Recent investigations suggest that motor skill learning is impaired in patients with obstructive sleep apnea (OSA) syndrome; however, it is not fully understood at what stages of learning this impairment occurs. The current study aimed to compare motor learning and memory across both daytime acquisition and overnight consolidation.
Twelve OSA patients and twelve control participants, matched for age and education, were recruited and completed the Karolinska Sleepiness Scale and the sequential finger-tapping task (SFTT), a motor skill learning task, both before and after polysomnographic recorded sleep.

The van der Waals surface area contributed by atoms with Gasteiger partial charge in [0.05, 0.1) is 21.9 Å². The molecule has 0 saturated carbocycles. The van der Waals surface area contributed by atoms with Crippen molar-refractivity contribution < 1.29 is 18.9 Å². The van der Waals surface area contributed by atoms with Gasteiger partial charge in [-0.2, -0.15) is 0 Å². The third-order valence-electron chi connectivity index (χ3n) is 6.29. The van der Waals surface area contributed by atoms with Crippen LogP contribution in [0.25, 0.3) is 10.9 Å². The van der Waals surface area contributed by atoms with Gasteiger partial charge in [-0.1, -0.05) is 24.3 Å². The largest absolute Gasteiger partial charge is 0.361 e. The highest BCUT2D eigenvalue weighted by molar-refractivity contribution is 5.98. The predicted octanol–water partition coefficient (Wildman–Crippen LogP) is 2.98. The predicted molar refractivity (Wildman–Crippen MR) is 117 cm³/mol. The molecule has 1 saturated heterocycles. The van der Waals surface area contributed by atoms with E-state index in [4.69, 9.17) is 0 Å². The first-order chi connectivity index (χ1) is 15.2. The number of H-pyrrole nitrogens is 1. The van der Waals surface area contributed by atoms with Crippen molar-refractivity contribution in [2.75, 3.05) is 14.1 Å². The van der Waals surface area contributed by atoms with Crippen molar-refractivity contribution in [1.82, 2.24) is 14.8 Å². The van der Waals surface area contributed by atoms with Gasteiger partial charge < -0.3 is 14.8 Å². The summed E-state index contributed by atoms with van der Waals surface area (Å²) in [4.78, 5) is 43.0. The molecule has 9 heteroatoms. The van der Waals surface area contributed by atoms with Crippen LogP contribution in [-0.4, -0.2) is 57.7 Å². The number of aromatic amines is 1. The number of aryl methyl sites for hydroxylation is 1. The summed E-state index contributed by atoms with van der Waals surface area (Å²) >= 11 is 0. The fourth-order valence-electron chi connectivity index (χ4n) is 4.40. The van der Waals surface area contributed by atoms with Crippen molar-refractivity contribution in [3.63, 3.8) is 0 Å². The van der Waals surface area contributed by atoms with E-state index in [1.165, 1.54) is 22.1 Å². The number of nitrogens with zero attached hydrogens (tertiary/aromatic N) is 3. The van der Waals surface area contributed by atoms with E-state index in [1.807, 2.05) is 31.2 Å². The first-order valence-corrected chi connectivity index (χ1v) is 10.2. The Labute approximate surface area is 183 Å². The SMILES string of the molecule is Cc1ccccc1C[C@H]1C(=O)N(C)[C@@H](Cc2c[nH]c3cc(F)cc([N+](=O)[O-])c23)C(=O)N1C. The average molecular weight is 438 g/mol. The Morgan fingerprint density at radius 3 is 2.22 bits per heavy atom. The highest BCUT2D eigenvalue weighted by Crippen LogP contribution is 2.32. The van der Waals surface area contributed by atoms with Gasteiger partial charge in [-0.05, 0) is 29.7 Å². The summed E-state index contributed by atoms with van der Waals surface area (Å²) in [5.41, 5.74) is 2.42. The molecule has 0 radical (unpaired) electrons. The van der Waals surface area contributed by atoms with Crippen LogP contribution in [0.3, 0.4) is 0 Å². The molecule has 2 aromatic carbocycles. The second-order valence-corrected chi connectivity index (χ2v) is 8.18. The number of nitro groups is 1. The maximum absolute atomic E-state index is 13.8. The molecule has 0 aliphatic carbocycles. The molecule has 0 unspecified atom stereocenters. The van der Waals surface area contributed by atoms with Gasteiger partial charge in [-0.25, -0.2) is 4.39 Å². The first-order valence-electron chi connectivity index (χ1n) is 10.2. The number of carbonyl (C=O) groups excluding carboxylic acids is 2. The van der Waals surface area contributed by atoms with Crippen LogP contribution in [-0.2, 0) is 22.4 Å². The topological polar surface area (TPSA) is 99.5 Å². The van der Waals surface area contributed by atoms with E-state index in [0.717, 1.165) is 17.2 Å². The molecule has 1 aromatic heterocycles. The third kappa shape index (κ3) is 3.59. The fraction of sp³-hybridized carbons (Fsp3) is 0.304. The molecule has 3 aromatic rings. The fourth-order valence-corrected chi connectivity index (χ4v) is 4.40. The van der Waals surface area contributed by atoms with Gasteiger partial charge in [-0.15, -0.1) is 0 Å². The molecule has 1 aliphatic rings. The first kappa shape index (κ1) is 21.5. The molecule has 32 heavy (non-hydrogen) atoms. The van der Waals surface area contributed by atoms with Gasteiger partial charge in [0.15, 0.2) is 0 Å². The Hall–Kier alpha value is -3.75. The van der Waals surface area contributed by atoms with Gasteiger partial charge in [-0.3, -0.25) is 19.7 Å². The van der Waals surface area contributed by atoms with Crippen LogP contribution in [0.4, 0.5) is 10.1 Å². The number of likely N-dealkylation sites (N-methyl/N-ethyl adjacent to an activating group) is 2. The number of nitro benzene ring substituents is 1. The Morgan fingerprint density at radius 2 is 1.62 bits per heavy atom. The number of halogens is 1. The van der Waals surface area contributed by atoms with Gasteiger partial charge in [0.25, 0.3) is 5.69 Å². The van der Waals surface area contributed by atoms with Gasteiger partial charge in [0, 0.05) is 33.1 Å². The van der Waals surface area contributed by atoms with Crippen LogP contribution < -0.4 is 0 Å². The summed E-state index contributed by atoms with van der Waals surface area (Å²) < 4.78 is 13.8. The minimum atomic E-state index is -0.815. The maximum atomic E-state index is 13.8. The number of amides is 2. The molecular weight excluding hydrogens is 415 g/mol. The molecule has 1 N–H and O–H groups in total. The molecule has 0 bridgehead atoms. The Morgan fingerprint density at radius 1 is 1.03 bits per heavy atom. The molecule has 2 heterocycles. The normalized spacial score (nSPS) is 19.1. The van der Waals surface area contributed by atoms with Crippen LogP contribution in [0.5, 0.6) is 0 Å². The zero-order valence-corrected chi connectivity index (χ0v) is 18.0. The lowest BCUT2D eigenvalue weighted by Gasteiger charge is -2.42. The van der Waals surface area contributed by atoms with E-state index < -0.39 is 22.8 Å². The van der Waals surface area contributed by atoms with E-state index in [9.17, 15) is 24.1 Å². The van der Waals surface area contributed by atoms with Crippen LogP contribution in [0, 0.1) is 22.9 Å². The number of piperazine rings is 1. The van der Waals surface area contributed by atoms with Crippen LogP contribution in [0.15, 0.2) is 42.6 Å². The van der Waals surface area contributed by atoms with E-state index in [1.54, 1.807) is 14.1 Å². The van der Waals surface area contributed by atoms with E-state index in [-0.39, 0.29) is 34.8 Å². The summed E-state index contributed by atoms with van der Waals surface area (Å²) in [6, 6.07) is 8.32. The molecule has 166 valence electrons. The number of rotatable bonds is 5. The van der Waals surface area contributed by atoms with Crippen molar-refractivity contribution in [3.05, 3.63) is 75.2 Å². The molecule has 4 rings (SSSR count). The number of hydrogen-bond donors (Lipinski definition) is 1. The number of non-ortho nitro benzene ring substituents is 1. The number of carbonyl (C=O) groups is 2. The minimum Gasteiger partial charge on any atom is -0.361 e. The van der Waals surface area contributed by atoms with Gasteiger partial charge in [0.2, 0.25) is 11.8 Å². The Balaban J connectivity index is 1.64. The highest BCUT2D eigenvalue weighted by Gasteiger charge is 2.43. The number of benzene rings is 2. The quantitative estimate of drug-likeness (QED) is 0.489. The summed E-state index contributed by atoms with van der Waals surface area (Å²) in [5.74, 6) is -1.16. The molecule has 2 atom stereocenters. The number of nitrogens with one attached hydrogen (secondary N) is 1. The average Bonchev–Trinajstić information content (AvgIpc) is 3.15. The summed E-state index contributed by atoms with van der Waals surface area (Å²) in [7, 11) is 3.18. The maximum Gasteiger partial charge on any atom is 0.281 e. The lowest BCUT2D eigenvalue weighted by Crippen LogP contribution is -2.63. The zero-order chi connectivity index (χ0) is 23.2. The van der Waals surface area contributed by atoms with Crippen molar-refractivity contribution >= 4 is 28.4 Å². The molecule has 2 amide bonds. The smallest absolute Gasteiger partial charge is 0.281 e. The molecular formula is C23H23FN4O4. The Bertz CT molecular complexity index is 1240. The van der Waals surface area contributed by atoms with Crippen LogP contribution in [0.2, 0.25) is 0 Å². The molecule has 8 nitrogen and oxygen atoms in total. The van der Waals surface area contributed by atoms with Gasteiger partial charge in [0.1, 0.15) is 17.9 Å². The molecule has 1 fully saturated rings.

During the evening acquisition phase both groups showed significant and equitable improvement in the number of correctly typed sequences across trials. On retesting the following morning, the control patients showed significantly greater improvement overnight (15.35%) compared to OSA patients (1.78%). The post sleep improvement in controls, but lacking in OSA patients, was typical of a sleep dependent enhancement effect. The magnitude of improvement overnight for either group was not significantly correlated with any of the recorded sleep variables.
These results suggest daytime/practice related acquisition of motor skill is largely intact in OSA patients; however, marked impairment in the consolidation phase is evident following a sleep period. This particular pattern of dysfunction may remain unnoticed following single-day learning/memory assessments.
Landry S, Anderson C, Andrewartha P, Sasse A, Conduit R. The impact of obstructive sleep apnea on motor skill acquisition and consolidation. J Clin Sleep Med 2014;10(5):491-496.